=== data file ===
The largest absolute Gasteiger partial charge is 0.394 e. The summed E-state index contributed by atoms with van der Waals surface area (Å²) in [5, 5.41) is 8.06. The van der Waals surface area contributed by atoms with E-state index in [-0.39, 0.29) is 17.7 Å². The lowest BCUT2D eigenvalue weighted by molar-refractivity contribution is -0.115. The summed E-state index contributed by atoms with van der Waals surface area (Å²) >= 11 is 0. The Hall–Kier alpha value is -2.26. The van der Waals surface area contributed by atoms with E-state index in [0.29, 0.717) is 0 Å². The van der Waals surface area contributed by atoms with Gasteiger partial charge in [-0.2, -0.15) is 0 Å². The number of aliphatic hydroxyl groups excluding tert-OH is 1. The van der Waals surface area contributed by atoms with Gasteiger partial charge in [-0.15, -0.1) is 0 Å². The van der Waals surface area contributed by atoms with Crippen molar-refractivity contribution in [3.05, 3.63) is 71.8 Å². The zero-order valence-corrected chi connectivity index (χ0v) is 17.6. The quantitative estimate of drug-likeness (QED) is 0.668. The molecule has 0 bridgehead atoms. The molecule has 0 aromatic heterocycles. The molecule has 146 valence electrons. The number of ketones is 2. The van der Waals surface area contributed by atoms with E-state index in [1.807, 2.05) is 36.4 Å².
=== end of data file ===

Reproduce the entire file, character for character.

The largest absolute Gasteiger partial charge is 0.394 e. The summed E-state index contributed by atoms with van der Waals surface area (Å²) in [5, 5.41) is 8.06. The van der Waals surface area contributed by atoms with E-state index in [-0.39, 0.29) is 17.7 Å². The lowest BCUT2D eigenvalue weighted by molar-refractivity contribution is -0.115. The summed E-state index contributed by atoms with van der Waals surface area (Å²) >= 11 is 0. The Hall–Kier alpha value is -2.26. The van der Waals surface area contributed by atoms with E-state index in [0.29, 0.717) is 0 Å². The van der Waals surface area contributed by atoms with Gasteiger partial charge in [-0.2, -0.15) is 0 Å². The number of aliphatic hydroxyl groups excluding tert-OH is 1. The van der Waals surface area contributed by atoms with Gasteiger partial charge in [-0.15, -0.1) is 0 Å². The van der Waals surface area contributed by atoms with Crippen molar-refractivity contribution in [3.05, 3.63) is 71.8 Å². The zero-order valence-corrected chi connectivity index (χ0v) is 17.6. The quantitative estimate of drug-likeness (QED) is 0.668. The molecule has 0 bridgehead atoms. The molecule has 0 aromatic heterocycles. The molecule has 146 valence electrons. The number of ketones is 2. The van der Waals surface area contributed by atoms with E-state index in [1.807, 2.05) is 36.4 Å².